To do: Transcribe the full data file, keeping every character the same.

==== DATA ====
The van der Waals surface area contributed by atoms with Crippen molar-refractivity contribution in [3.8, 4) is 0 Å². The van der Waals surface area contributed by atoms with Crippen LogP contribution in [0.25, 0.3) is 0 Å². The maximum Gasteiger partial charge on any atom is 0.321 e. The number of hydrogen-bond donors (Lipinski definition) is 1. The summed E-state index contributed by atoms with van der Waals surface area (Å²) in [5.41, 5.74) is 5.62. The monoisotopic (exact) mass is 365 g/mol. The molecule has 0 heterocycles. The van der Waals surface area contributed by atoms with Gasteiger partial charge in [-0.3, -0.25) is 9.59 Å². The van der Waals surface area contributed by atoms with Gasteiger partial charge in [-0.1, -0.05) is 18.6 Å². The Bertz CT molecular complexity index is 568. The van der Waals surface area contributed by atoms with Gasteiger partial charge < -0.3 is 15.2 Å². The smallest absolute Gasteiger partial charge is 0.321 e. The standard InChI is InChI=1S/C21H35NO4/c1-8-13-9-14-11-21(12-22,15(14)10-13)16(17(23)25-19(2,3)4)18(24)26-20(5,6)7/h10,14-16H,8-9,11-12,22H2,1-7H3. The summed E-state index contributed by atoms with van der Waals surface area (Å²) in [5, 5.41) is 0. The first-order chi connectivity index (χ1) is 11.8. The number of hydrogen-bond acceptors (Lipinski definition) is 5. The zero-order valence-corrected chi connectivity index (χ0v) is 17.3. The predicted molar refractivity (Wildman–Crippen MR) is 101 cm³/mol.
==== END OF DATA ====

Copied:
The van der Waals surface area contributed by atoms with Crippen molar-refractivity contribution in [3.8, 4) is 0 Å². The van der Waals surface area contributed by atoms with Crippen LogP contribution in [0.25, 0.3) is 0 Å². The maximum Gasteiger partial charge on any atom is 0.321 e. The number of hydrogen-bond donors (Lipinski definition) is 1. The summed E-state index contributed by atoms with van der Waals surface area (Å²) in [5.41, 5.74) is 5.62. The monoisotopic (exact) mass is 365 g/mol. The molecule has 0 heterocycles. The van der Waals surface area contributed by atoms with Gasteiger partial charge in [-0.3, -0.25) is 9.59 Å². The van der Waals surface area contributed by atoms with Gasteiger partial charge in [-0.1, -0.05) is 18.6 Å². The Bertz CT molecular complexity index is 568. The van der Waals surface area contributed by atoms with Gasteiger partial charge < -0.3 is 15.2 Å². The smallest absolute Gasteiger partial charge is 0.321 e. The standard InChI is InChI=1S/C21H35NO4/c1-8-13-9-14-11-21(12-22,15(14)10-13)16(17(23)25-19(2,3)4)18(24)26-20(5,6)7/h10,14-16H,8-9,11-12,22H2,1-7H3. The summed E-state index contributed by atoms with van der Waals surface area (Å²) in [5, 5.41) is 0. The first-order chi connectivity index (χ1) is 11.8. The number of hydrogen-bond acceptors (Lipinski definition) is 5. The zero-order valence-corrected chi connectivity index (χ0v) is 17.3. The predicted molar refractivity (Wildman–Crippen MR) is 101 cm³/mol.